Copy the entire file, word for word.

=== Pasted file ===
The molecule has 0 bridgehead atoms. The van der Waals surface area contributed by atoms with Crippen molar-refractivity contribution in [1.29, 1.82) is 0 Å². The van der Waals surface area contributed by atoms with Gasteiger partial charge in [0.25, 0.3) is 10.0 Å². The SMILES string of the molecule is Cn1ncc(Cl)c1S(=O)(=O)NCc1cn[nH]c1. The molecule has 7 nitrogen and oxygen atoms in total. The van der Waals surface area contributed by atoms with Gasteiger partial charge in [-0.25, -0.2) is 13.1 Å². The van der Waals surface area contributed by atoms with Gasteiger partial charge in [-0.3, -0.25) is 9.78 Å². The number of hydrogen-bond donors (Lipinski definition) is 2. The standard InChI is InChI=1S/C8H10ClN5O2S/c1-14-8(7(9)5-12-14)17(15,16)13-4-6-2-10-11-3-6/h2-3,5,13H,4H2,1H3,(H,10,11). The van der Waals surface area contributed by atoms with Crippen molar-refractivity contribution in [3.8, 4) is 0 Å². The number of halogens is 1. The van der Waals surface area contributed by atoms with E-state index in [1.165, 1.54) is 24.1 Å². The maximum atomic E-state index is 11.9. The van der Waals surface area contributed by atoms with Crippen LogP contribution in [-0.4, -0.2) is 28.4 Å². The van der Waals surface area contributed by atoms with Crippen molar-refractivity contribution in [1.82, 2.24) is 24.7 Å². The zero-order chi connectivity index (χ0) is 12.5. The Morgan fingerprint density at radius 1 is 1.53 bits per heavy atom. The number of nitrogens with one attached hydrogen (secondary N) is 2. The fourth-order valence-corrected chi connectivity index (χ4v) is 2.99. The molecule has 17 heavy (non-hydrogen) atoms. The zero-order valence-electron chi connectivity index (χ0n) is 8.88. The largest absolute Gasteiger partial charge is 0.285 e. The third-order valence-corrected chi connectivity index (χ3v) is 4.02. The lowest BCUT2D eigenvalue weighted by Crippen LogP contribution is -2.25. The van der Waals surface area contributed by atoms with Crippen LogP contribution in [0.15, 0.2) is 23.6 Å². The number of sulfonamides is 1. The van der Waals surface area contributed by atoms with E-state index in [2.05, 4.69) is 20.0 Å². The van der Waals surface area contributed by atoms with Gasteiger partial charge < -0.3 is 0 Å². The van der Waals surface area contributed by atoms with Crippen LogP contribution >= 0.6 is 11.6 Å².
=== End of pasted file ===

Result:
The molecule has 0 bridgehead atoms. The van der Waals surface area contributed by atoms with Crippen molar-refractivity contribution in [1.29, 1.82) is 0 Å². The van der Waals surface area contributed by atoms with Gasteiger partial charge in [0.25, 0.3) is 10.0 Å². The SMILES string of the molecule is Cn1ncc(Cl)c1S(=O)(=O)NCc1cn[nH]c1. The molecule has 7 nitrogen and oxygen atoms in total. The van der Waals surface area contributed by atoms with Gasteiger partial charge in [-0.25, -0.2) is 13.1 Å². The van der Waals surface area contributed by atoms with Gasteiger partial charge in [-0.3, -0.25) is 9.78 Å². The number of hydrogen-bond donors (Lipinski definition) is 2. The standard InChI is InChI=1S/C8H10ClN5O2S/c1-14-8(7(9)5-12-14)17(15,16)13-4-6-2-10-11-3-6/h2-3,5,13H,4H2,1H3,(H,10,11). The van der Waals surface area contributed by atoms with Crippen molar-refractivity contribution in [3.8, 4) is 0 Å². The number of halogens is 1. The van der Waals surface area contributed by atoms with E-state index in [1.165, 1.54) is 24.1 Å². The maximum atomic E-state index is 11.9. The van der Waals surface area contributed by atoms with Crippen LogP contribution in [-0.4, -0.2) is 28.4 Å². The van der Waals surface area contributed by atoms with Crippen molar-refractivity contribution in [1.82, 2.24) is 24.7 Å². The zero-order chi connectivity index (χ0) is 12.5. The Morgan fingerprint density at radius 1 is 1.53 bits per heavy atom. The number of nitrogens with one attached hydrogen (secondary N) is 2. The fourth-order valence-corrected chi connectivity index (χ4v) is 2.99. The molecule has 17 heavy (non-hydrogen) atoms. The zero-order valence-electron chi connectivity index (χ0n) is 8.88. The largest absolute Gasteiger partial charge is 0.285 e. The third-order valence-corrected chi connectivity index (χ3v) is 4.02. The lowest BCUT2D eigenvalue weighted by Crippen LogP contribution is -2.25. The van der Waals surface area contributed by atoms with Crippen LogP contribution in [0.15, 0.2) is 23.6 Å². The number of sulfonamides is 1. The van der Waals surface area contributed by atoms with E-state index in [2.05, 4.69) is 20.0 Å². The van der Waals surface area contributed by atoms with Gasteiger partial charge < -0.3 is 0 Å². The van der Waals surface area contributed by atoms with Crippen LogP contribution >= 0.6 is 11.6 Å².